पृष्ठम्:Kalidasa's Śakuntala.djvu/२८४

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एतत् पृष्ठम् अपरिष्कृतम् अस्ति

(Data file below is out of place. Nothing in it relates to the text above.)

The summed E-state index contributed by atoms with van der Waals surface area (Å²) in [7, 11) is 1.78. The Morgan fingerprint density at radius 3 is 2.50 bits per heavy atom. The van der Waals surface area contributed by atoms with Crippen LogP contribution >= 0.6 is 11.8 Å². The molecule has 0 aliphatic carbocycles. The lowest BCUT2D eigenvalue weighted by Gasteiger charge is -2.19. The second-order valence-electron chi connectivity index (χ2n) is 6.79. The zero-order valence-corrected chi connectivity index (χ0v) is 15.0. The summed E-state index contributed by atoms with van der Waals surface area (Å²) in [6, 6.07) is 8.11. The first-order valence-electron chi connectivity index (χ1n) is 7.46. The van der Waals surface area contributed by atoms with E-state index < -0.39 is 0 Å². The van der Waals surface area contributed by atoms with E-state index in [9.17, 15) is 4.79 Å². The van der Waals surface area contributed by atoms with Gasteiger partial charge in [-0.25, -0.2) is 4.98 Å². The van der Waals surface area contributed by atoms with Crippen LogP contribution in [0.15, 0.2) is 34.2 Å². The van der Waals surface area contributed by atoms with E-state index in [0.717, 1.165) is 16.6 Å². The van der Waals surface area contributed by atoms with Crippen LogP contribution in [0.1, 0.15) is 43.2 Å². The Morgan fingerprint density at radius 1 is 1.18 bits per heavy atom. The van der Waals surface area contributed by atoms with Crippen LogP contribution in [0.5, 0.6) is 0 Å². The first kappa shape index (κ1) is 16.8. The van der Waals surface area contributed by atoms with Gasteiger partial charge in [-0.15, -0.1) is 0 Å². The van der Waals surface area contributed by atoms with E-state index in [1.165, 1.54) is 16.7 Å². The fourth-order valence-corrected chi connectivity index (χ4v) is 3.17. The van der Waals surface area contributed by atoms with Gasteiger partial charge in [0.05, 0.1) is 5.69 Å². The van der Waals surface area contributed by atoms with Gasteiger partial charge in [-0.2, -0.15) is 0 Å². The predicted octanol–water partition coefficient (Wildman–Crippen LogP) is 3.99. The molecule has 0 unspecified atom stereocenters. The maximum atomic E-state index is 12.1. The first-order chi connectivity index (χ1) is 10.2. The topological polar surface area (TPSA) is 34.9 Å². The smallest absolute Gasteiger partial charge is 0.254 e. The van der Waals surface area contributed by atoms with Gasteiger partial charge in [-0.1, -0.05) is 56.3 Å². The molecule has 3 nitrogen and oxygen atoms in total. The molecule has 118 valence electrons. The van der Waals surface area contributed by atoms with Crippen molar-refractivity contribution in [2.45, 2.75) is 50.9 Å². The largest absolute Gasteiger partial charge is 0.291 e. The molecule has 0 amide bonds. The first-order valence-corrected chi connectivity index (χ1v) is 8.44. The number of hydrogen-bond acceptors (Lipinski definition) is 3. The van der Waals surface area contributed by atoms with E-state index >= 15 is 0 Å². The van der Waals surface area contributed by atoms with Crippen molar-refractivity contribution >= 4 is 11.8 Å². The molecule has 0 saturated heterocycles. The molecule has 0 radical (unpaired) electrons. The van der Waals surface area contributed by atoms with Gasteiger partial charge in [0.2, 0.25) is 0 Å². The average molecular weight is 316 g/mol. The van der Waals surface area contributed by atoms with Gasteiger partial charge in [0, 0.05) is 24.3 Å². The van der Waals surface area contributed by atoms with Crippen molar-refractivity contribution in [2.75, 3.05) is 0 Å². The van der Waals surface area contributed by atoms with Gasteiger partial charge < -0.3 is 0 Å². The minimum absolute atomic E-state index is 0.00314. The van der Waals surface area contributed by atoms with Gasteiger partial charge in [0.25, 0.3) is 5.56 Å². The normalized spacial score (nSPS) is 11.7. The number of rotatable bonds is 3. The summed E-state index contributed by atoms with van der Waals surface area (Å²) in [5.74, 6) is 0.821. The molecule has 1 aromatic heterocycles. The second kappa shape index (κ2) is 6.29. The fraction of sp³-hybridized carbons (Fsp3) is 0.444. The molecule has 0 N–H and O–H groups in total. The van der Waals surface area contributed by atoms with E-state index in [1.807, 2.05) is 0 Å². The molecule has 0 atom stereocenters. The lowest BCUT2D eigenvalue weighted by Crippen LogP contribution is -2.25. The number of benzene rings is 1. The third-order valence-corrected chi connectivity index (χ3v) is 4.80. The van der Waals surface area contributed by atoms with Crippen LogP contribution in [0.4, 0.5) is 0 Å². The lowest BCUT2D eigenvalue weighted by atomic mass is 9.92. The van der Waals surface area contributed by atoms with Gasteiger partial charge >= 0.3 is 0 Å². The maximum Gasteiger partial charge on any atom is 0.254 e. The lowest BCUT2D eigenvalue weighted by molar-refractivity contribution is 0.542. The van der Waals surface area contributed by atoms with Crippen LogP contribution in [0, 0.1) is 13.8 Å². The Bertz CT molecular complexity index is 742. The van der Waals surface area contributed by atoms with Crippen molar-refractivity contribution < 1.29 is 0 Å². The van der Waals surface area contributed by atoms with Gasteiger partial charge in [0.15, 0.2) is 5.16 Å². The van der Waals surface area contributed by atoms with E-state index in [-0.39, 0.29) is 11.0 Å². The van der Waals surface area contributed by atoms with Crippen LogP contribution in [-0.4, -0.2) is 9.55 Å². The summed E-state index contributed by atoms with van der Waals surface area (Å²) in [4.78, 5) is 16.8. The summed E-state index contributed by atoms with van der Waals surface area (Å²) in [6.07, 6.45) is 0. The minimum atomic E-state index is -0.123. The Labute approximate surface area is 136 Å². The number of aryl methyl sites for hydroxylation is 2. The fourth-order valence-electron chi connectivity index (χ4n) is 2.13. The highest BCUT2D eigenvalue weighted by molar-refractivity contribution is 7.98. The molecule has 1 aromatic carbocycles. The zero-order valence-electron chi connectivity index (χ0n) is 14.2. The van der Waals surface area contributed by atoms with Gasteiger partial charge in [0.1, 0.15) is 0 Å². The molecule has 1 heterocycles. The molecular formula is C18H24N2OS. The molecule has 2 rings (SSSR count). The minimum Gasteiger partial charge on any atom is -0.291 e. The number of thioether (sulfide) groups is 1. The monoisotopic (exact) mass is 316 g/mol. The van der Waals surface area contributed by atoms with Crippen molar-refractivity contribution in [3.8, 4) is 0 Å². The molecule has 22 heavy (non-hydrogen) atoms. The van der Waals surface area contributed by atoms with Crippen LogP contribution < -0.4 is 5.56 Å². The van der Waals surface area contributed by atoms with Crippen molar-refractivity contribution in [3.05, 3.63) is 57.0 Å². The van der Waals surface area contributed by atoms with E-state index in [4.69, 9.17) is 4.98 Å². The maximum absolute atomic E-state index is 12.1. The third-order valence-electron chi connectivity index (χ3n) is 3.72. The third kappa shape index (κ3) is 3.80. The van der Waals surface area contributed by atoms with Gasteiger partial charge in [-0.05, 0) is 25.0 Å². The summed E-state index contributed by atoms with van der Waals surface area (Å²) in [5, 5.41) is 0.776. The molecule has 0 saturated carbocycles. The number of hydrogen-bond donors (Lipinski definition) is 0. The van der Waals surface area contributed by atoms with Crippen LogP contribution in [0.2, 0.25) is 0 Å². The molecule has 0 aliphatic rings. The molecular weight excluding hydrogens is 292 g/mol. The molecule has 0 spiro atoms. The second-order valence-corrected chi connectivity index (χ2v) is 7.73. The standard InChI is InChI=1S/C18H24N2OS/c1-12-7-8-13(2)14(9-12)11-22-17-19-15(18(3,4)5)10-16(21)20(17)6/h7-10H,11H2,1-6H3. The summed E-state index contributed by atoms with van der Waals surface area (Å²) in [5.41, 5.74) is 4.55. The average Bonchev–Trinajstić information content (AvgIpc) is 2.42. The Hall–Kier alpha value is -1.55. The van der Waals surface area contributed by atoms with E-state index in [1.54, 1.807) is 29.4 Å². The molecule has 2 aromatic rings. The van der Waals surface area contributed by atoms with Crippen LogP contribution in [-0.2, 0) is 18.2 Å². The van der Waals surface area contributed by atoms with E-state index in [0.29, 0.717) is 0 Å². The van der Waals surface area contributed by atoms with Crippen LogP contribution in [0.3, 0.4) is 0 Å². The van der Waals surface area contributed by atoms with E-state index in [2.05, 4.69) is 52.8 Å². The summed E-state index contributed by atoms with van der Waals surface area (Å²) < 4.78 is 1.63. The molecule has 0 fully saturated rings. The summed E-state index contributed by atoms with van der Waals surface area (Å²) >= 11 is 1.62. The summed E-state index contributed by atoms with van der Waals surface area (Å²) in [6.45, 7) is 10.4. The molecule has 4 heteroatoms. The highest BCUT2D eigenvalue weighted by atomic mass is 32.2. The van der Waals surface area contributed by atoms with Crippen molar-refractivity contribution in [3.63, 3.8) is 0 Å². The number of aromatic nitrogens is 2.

books of this Series are technical. This one, like Waren's Buddhism, may be happily ch08en as a gift-book. ०: being an alphabetio index to every line of every stama of the published Vedic literature and to the 1iturgical formulas thereof, that is, an inder in Roman letters]] to the Wedic mantras, together with an account of their variations in University, Baltimore. 1906. Page5, 1102. Royal14१. Prioe, 315. The Vedas are, in general, the oldest extant records of the antiquity of India, and indeed of Indo-European antiquity. They are the sacred books of the oldest religion of the Hindus. They represent, parts of a ma8 of traditional material, current in the various schools of Vedic learning, and handed down from teacher to pupil1by word of Imouth. What was originally one and the same stana, appears in the texts of the various schools in more or less varying forms. The variations are often such as appear in the varying forms of popular balads or of church hymns. Thus it happens that the texts of these different Vedic schools are often virtually related to each other and to their preumable original, as are the several kindred manuscripts of (let us Bay) a Greek play to each other and to the archetypefrom which they are descended. The comparison of these variant forms of a given text is often indispensable for ascertaining its original form and true meaning. This comparison is just what the Concordance enables us easily to effect. It is a tool of the very first importance and translator of edic texts. The Concordance cover3 mearly all the important, published texts, and is in one single alphabetio arrangement and one single volume. It is a royal quartoof over 1100 pages, of double columns, containing 125,000 lines or more. For the lines of the Rig-Veda alone, about 40,000 entries are reguired. The lines of the Atharva-Weda by themselves ould require over 18,000 entrie8, but are often merged with th08e of their Rig-weda correspondents. No less than 119 texts have been drawn upon for contributions to the work The book was printed (in the early years of the century) in a limited edition of 1000 copies, now half exhausted; and was printed, not from electrotype plates, but from type. The expen3e in money alone, to 8ay nothing of scholarly labor, was about 3even thousand dollars. It is not likely that any publisher or scholar will 800n undertake a new edition. For many decade, doubtles, the work will maintain its value unimpaired, an enduring monument to the industry and learning and resolute will of Profe80 (called Pafchākhyānaka, and dated 119 A.D.) of the Jaina monk, Pfrma-bhadra, critically edited in the originalSanskrit,[in Nagari letters; and, for the Bake ofbeginners, sium, Doebelm, Saxony. 1908. Page3, 34. Royal18 [ी. 1912. Pages, 246. Royal18 volume 18. The Paffcthatantra-text of Parmabhadra, and its relation to texts of allied recensions, as shown in Parallel Specimens. By Profe80r H Tफ़ा. 1912. Pages, 10 and 19 sheets, mounted on guards and issued in atlas-form. Royal8. Volumes 11-18 mot 30ld separately. Price of all three together, 4 the Kashmirian, entitled Tantralthyāylla. The original Sanskrit text [in Nāgar letters [Digitized by (Google